In the third dream, shortly after the Valentine’s Day 2006 greeting of Anita J. Douglas had launched a ship of Marines to go the assistance of the Phillipino military in the search for survivors of the most lethal mudslide in recent history, I was sitting in the shade by the side of the dirt road separated from the water by a stand of trees when Anthony J. Principi and the blonde BRAC Information Officer Audrey Jones, cheerfully walked up in matching khaki shorts, frame backpacks, and hiking boots to tell me that they were crossing the water on a journey to South America. 


In the fourth dream, in early May 2006, Paul Wolfowitz, then President of the World Bank, followed up on the Naval dispatch to the Phillipines, with a tour of the naval ship.  After the tour I slept in a pup tent, in a campground of pup tents more akin to a cabbage patch than a traditional campground, with my high school girlfriend.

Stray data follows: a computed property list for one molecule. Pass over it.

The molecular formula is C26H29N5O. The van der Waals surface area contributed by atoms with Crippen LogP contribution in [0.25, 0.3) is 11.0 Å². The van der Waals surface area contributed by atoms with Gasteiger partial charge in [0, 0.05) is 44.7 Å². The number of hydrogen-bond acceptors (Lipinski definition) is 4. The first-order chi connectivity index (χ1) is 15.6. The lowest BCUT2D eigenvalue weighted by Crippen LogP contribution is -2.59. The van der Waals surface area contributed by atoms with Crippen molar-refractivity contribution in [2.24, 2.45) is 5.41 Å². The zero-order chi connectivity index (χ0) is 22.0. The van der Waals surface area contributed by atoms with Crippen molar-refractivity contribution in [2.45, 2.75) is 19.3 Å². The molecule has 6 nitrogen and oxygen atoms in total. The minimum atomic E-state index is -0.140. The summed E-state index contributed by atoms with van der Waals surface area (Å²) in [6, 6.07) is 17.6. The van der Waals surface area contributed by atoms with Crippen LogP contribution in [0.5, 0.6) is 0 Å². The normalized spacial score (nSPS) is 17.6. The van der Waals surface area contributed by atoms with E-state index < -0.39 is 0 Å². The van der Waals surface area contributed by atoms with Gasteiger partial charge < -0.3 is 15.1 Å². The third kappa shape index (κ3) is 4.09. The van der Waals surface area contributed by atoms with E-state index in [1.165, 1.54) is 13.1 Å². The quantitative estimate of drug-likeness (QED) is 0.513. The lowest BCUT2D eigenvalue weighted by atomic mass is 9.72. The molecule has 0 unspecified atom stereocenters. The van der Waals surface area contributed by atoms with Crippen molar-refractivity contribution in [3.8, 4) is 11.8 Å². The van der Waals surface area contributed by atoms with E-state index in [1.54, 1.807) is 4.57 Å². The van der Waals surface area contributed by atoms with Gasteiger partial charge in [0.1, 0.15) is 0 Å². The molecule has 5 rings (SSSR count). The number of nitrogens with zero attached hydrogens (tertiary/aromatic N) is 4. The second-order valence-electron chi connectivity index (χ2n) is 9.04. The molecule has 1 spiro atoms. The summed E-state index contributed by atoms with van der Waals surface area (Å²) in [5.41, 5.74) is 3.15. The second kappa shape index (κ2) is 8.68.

In the fifth dream, the next night, we went for a walk in a verdantly green deciduous forest with two children.  Mr. Principi was operating a heavy bulldozer in a clearing with other heavy machinery, by himself.  He was clearing away weapons and war machinery from the world war.  After talking about how relieved we were that the war was over the children’s eyes became as wide as peacock tails and I woke.  The message seemed to be that we have a responsibility to witness all war contracts with the intention that weapons of mass destruction be completely eliminated.